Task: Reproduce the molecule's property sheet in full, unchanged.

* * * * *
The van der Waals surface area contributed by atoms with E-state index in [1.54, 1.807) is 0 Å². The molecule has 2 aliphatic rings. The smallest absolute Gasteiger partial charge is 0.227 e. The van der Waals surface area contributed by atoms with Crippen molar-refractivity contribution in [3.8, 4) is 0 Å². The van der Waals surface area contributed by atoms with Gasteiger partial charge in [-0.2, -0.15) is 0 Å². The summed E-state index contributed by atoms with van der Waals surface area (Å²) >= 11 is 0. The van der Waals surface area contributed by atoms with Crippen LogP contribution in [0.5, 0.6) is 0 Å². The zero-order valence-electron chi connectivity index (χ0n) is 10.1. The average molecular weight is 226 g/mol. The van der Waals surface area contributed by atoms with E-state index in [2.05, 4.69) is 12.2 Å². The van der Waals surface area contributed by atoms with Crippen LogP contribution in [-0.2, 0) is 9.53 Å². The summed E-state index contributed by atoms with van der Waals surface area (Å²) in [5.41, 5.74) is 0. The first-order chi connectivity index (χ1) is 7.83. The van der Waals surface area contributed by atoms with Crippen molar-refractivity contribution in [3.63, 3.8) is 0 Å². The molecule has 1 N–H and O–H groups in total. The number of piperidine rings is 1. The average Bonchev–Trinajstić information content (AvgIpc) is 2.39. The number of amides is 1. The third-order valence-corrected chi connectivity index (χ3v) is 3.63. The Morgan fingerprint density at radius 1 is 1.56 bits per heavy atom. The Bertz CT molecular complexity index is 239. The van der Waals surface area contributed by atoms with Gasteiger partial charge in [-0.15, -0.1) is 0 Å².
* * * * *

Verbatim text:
The van der Waals surface area contributed by atoms with E-state index in [1.54, 1.807) is 0 Å². The molecule has 2 aliphatic rings. The smallest absolute Gasteiger partial charge is 0.227 e. The van der Waals surface area contributed by atoms with Crippen molar-refractivity contribution in [3.8, 4) is 0 Å². The van der Waals surface area contributed by atoms with Gasteiger partial charge in [-0.2, -0.15) is 0 Å². The summed E-state index contributed by atoms with van der Waals surface area (Å²) >= 11 is 0. The van der Waals surface area contributed by atoms with Crippen LogP contribution in [0.5, 0.6) is 0 Å². The zero-order valence-electron chi connectivity index (χ0n) is 10.1. The average molecular weight is 226 g/mol. The van der Waals surface area contributed by atoms with E-state index in [2.05, 4.69) is 12.2 Å². The van der Waals surface area contributed by atoms with Crippen LogP contribution in [-0.2, 0) is 9.53 Å². The summed E-state index contributed by atoms with van der Waals surface area (Å²) in [5.41, 5.74) is 0. The first-order chi connectivity index (χ1) is 7.83. The van der Waals surface area contributed by atoms with Crippen molar-refractivity contribution in [3.63, 3.8) is 0 Å². The molecule has 1 N–H and O–H groups in total. The number of piperidine rings is 1. The average Bonchev–Trinajstić information content (AvgIpc) is 2.39. The number of amides is 1. The third-order valence-corrected chi connectivity index (χ3v) is 3.63. The Morgan fingerprint density at radius 1 is 1.56 bits per heavy atom. The Bertz CT molecular complexity index is 239. The van der Waals surface area contributed by atoms with Gasteiger partial charge in [-0.15, -0.1) is 0 Å².